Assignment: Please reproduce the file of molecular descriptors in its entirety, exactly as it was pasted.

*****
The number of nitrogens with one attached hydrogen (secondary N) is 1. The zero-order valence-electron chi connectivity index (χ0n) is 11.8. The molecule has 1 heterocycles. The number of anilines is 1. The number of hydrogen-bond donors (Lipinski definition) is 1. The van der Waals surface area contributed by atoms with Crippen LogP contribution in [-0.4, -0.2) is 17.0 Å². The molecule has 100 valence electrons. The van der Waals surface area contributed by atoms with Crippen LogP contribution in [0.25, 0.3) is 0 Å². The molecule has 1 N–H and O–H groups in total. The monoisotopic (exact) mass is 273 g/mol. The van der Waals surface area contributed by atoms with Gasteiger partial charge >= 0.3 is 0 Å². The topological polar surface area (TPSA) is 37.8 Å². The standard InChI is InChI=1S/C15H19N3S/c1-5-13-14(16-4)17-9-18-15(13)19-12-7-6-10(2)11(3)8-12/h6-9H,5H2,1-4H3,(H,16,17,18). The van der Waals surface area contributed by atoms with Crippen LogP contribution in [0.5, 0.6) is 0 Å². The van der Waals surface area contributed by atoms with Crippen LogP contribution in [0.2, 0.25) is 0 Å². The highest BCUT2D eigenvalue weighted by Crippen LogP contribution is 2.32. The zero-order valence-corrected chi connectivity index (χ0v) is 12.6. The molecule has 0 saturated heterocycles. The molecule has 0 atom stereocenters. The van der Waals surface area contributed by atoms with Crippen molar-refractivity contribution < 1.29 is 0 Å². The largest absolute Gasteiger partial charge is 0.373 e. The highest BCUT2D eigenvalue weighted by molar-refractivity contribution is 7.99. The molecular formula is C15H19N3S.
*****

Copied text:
The number of nitrogens with one attached hydrogen (secondary N) is 1. The zero-order valence-electron chi connectivity index (χ0n) is 11.8. The molecule has 1 heterocycles. The number of anilines is 1. The number of hydrogen-bond donors (Lipinski definition) is 1. The van der Waals surface area contributed by atoms with Crippen LogP contribution in [-0.4, -0.2) is 17.0 Å². The molecule has 100 valence electrons. The van der Waals surface area contributed by atoms with Crippen LogP contribution in [0.25, 0.3) is 0 Å². The molecule has 1 N–H and O–H groups in total. The monoisotopic (exact) mass is 273 g/mol. The van der Waals surface area contributed by atoms with Gasteiger partial charge >= 0.3 is 0 Å². The topological polar surface area (TPSA) is 37.8 Å². The standard InChI is InChI=1S/C15H19N3S/c1-5-13-14(16-4)17-9-18-15(13)19-12-7-6-10(2)11(3)8-12/h6-9H,5H2,1-4H3,(H,16,17,18). The van der Waals surface area contributed by atoms with Crippen LogP contribution in [0.5, 0.6) is 0 Å². The van der Waals surface area contributed by atoms with Crippen LogP contribution in [0.2, 0.25) is 0 Å². The highest BCUT2D eigenvalue weighted by Crippen LogP contribution is 2.32. The zero-order valence-corrected chi connectivity index (χ0v) is 12.6. The molecule has 0 saturated heterocycles. The molecule has 0 atom stereocenters. The van der Waals surface area contributed by atoms with Crippen molar-refractivity contribution < 1.29 is 0 Å². The largest absolute Gasteiger partial charge is 0.373 e. The highest BCUT2D eigenvalue weighted by molar-refractivity contribution is 7.99. The molecular formula is C15H19N3S.